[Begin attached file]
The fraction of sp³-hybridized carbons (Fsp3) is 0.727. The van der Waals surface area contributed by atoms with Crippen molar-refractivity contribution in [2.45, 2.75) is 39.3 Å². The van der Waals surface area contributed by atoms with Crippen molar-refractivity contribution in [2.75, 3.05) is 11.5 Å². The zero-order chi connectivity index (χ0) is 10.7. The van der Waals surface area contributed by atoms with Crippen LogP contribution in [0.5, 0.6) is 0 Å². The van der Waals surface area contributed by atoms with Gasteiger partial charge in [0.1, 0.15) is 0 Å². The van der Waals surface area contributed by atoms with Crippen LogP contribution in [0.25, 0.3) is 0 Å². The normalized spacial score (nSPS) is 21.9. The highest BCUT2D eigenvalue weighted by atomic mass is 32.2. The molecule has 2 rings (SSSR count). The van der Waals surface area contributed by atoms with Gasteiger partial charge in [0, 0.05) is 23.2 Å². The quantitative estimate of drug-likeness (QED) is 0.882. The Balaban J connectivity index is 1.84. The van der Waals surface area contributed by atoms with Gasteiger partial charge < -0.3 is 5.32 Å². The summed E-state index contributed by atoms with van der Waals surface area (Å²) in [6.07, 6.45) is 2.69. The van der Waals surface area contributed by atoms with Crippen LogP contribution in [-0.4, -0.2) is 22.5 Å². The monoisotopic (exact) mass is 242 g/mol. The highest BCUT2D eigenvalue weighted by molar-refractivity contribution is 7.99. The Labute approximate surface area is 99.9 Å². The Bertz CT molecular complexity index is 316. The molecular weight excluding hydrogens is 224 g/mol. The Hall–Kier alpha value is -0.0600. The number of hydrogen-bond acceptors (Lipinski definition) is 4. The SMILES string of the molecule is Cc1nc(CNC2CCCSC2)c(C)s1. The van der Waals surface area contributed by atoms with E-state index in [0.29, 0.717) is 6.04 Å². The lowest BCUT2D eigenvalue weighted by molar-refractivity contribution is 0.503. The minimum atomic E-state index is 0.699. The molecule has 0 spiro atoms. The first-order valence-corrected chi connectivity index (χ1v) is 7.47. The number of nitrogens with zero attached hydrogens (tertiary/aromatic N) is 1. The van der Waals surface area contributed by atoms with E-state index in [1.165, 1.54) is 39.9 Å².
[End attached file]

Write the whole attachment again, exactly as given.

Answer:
The fraction of sp³-hybridized carbons (Fsp3) is 0.727. The van der Waals surface area contributed by atoms with Crippen molar-refractivity contribution in [2.45, 2.75) is 39.3 Å². The van der Waals surface area contributed by atoms with Crippen molar-refractivity contribution in [2.75, 3.05) is 11.5 Å². The zero-order chi connectivity index (χ0) is 10.7. The van der Waals surface area contributed by atoms with Crippen LogP contribution in [0.5, 0.6) is 0 Å². The van der Waals surface area contributed by atoms with Gasteiger partial charge in [0.1, 0.15) is 0 Å². The van der Waals surface area contributed by atoms with Crippen LogP contribution in [0.25, 0.3) is 0 Å². The normalized spacial score (nSPS) is 21.9. The highest BCUT2D eigenvalue weighted by atomic mass is 32.2. The molecule has 2 rings (SSSR count). The van der Waals surface area contributed by atoms with Gasteiger partial charge in [0, 0.05) is 23.2 Å². The quantitative estimate of drug-likeness (QED) is 0.882. The Balaban J connectivity index is 1.84. The van der Waals surface area contributed by atoms with Gasteiger partial charge < -0.3 is 5.32 Å². The summed E-state index contributed by atoms with van der Waals surface area (Å²) in [6.07, 6.45) is 2.69. The van der Waals surface area contributed by atoms with Crippen LogP contribution in [-0.4, -0.2) is 22.5 Å². The monoisotopic (exact) mass is 242 g/mol. The highest BCUT2D eigenvalue weighted by molar-refractivity contribution is 7.99. The Labute approximate surface area is 99.9 Å². The Bertz CT molecular complexity index is 316. The molecular weight excluding hydrogens is 224 g/mol. The Hall–Kier alpha value is -0.0600. The number of hydrogen-bond acceptors (Lipinski definition) is 4. The SMILES string of the molecule is Cc1nc(CNC2CCCSC2)c(C)s1. The van der Waals surface area contributed by atoms with E-state index in [0.29, 0.717) is 6.04 Å². The lowest BCUT2D eigenvalue weighted by molar-refractivity contribution is 0.503. The minimum atomic E-state index is 0.699. The molecule has 0 spiro atoms. The first-order valence-corrected chi connectivity index (χ1v) is 7.47. The number of nitrogens with zero attached hydrogens (tertiary/aromatic N) is 1. The van der Waals surface area contributed by atoms with E-state index in [1.165, 1.54) is 39.9 Å².